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Ex-Teacher Pleads Guilty to Sex Counts

Times Staff Writer

An Orange charter school teacher pleaded guilty Wednesday to charges that she had sex with three male students, relationships chronicled in her journal and sustained with e-mails and clandestine dinners.

Sarah Bench-Salorio, 29, the wife of a onetime school board candidate, admitted 29 counts of lewd conduct and faces three to six years in prison. She will be required to register as a sex offender for the rest of her life.

Calling the former Santiago Middle School teacher a “sexual predator,” Deputy Dist. Atty. John Christl said, “This conviction assures that she will never have the opportunity to teach or prey upon our children again.”

Bench-Salorio’s lawyer, though, said her actions stemmed from depression and her bipolar disorder, for which she is now taking medication and undergoing therapy.

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“Her life was just much more comfortable with those boys than with her husband at the time,” said attorney Allan Stokke. “They demanded nothing. The relationship with them was not something that was done for strictly sexual reasons.”

Bench-Salorio met her first victim in May 2003 when he was a 12-year-old fifth-grader at Panorama Elementary School in north Tustin, where she taught before transferring to Santiago. She molested him over the following 16 months, according to prosecutors. He introduced her to a 13-year-old boy, whom she molested in summer 2004.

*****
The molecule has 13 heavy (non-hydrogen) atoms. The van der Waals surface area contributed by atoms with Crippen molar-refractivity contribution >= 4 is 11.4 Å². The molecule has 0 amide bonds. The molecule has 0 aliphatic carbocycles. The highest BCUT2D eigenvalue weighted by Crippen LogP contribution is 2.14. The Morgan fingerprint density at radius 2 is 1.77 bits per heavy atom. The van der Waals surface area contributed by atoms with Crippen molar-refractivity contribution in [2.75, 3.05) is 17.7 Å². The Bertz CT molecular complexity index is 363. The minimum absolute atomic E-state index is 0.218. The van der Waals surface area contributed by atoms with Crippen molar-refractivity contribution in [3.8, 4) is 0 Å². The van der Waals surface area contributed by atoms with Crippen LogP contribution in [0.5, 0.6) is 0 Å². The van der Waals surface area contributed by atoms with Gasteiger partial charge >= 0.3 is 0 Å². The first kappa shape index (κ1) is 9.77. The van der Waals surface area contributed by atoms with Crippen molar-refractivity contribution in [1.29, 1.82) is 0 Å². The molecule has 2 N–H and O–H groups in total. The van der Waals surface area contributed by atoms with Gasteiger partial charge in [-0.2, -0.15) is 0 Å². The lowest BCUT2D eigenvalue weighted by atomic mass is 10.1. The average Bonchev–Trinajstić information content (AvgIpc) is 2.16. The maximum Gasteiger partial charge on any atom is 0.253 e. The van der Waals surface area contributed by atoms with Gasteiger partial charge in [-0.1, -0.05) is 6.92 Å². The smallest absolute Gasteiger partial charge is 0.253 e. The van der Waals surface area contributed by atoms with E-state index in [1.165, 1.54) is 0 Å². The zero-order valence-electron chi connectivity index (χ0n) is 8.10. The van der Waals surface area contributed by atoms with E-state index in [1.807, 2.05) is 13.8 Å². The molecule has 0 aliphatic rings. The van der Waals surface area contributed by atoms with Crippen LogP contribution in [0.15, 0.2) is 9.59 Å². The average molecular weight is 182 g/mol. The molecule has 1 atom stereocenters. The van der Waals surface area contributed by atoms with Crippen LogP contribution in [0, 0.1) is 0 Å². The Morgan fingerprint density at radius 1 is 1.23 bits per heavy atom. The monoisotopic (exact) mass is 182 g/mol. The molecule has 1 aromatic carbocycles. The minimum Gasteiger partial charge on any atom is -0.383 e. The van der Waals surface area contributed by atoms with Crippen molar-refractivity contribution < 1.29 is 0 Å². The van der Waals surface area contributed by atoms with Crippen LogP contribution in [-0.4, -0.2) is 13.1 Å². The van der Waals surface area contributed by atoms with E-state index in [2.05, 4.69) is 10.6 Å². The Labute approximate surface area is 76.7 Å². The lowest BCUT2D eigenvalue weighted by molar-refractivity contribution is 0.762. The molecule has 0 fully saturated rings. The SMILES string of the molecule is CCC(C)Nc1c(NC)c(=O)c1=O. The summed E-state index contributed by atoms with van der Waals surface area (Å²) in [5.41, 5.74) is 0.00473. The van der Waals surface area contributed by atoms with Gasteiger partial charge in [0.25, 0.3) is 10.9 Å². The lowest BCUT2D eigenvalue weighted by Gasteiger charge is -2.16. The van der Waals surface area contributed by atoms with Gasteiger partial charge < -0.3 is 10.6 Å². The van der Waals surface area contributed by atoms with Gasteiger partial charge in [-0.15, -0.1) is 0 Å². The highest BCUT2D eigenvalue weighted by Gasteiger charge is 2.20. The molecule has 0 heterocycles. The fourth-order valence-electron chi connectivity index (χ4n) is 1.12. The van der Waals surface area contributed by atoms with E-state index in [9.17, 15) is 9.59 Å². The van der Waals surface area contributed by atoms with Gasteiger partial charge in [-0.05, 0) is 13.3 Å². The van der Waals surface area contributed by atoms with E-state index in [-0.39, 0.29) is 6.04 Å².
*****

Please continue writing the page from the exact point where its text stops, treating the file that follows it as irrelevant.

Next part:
She had sex with her third victim, a seventh-grader in her class at Santiago, from September to December 2004. She was arrested the day after the 13-year-old reported the conduct to police.

In journals obtained through search warrants at her home in Orange, Bench-Salorio wrote poetry, drew sketches and referred to the victims, the prosecutor said.

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“There’s volumes and volumes that were seized,” Christl said at her arraignment.

Her January 2005 arrest prompted Orange Unified trustees to threaten revoking Santiago’s charter. They relented after the school promised to better investigate complaints about staff members.

The case triggered several changes in district policy, said Orange Unified School Board President Kathy Moffat. Administrators, teachers and other staff receive more training about signs of inappropriate relationships.

Santiago’s charter, which was renewed this summer, contains increased safeguards in hiring and supervision.

A report released two weeks after the teacher’s arrest faulted Santiago administrators for overlooking repeated warnings about her conduct.

Parents had complained about Bench-Salorio’s revealing bathing suit and “physical horseplay” with a group of students at a pool party. The report also cited a letter Bench-Salorio wrote in August 2004, requesting that a certain boy be placed in her class despite her principal’s concerns about their “personal relationship.”

That boy was one of her three victims, prosecutors said.

Forgoing a trial is best for the victims, at least two of whom have sued the school district, Moffat said.

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“This will probably obviously save some pain and suffering for the children who were involved,” she said.

If Bench-Salorio had been convicted at trial, set to start next week, she could have faced up to 62 years in prison.

At her sentencing Nov. 18, Stokke said he will push for the minimum three-year punishment.

“She really deserves probation for this, but that’s not an option for the judge,” he said. “She feels horrible about what she has put these families through, and she wants to move on with her life.”

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Times staff writer Seema Mehta contributed to this report.


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